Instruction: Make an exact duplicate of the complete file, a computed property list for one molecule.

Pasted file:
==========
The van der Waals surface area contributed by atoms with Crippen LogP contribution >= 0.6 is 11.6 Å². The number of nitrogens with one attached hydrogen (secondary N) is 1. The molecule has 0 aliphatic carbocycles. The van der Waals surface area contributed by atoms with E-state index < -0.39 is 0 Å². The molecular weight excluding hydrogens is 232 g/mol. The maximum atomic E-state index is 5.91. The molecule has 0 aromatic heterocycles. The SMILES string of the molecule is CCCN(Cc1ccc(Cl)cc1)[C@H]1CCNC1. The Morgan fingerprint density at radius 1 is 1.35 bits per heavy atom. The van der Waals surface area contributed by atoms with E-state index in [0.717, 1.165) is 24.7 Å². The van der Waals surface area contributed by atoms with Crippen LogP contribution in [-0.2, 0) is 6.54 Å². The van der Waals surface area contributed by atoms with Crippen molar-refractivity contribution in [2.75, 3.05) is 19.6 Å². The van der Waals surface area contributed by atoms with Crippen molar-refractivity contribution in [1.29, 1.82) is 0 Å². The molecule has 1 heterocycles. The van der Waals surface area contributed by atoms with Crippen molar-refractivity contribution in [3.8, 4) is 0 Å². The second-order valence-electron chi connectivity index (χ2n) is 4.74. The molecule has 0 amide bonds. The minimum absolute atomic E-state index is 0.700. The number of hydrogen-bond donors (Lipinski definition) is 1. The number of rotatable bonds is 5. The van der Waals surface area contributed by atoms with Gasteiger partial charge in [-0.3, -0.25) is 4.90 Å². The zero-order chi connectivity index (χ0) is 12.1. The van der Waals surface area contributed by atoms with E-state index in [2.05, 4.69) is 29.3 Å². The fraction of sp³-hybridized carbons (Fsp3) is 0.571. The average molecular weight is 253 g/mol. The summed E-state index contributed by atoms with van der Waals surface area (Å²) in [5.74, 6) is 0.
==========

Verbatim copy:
The van der Waals surface area contributed by atoms with Crippen LogP contribution >= 0.6 is 11.6 Å². The number of nitrogens with one attached hydrogen (secondary N) is 1. The molecule has 0 aliphatic carbocycles. The van der Waals surface area contributed by atoms with E-state index < -0.39 is 0 Å². The molecular weight excluding hydrogens is 232 g/mol. The maximum atomic E-state index is 5.91. The molecule has 0 aromatic heterocycles. The SMILES string of the molecule is CCCN(Cc1ccc(Cl)cc1)[C@H]1CCNC1. The Morgan fingerprint density at radius 1 is 1.35 bits per heavy atom. The van der Waals surface area contributed by atoms with E-state index in [0.717, 1.165) is 24.7 Å². The van der Waals surface area contributed by atoms with Crippen LogP contribution in [-0.2, 0) is 6.54 Å². The van der Waals surface area contributed by atoms with Crippen molar-refractivity contribution in [2.75, 3.05) is 19.6 Å². The van der Waals surface area contributed by atoms with Crippen molar-refractivity contribution in [1.29, 1.82) is 0 Å². The molecule has 1 heterocycles. The van der Waals surface area contributed by atoms with Crippen molar-refractivity contribution in [3.8, 4) is 0 Å². The second-order valence-electron chi connectivity index (χ2n) is 4.74. The molecule has 0 amide bonds. The minimum absolute atomic E-state index is 0.700. The number of hydrogen-bond donors (Lipinski definition) is 1. The number of rotatable bonds is 5. The van der Waals surface area contributed by atoms with Gasteiger partial charge in [-0.3, -0.25) is 4.90 Å². The zero-order chi connectivity index (χ0) is 12.1. The van der Waals surface area contributed by atoms with E-state index in [2.05, 4.69) is 29.3 Å². The fraction of sp³-hybridized carbons (Fsp3) is 0.571. The average molecular weight is 253 g/mol. The summed E-state index contributed by atoms with van der Waals surface area (Å²) in [5.74, 6) is 0.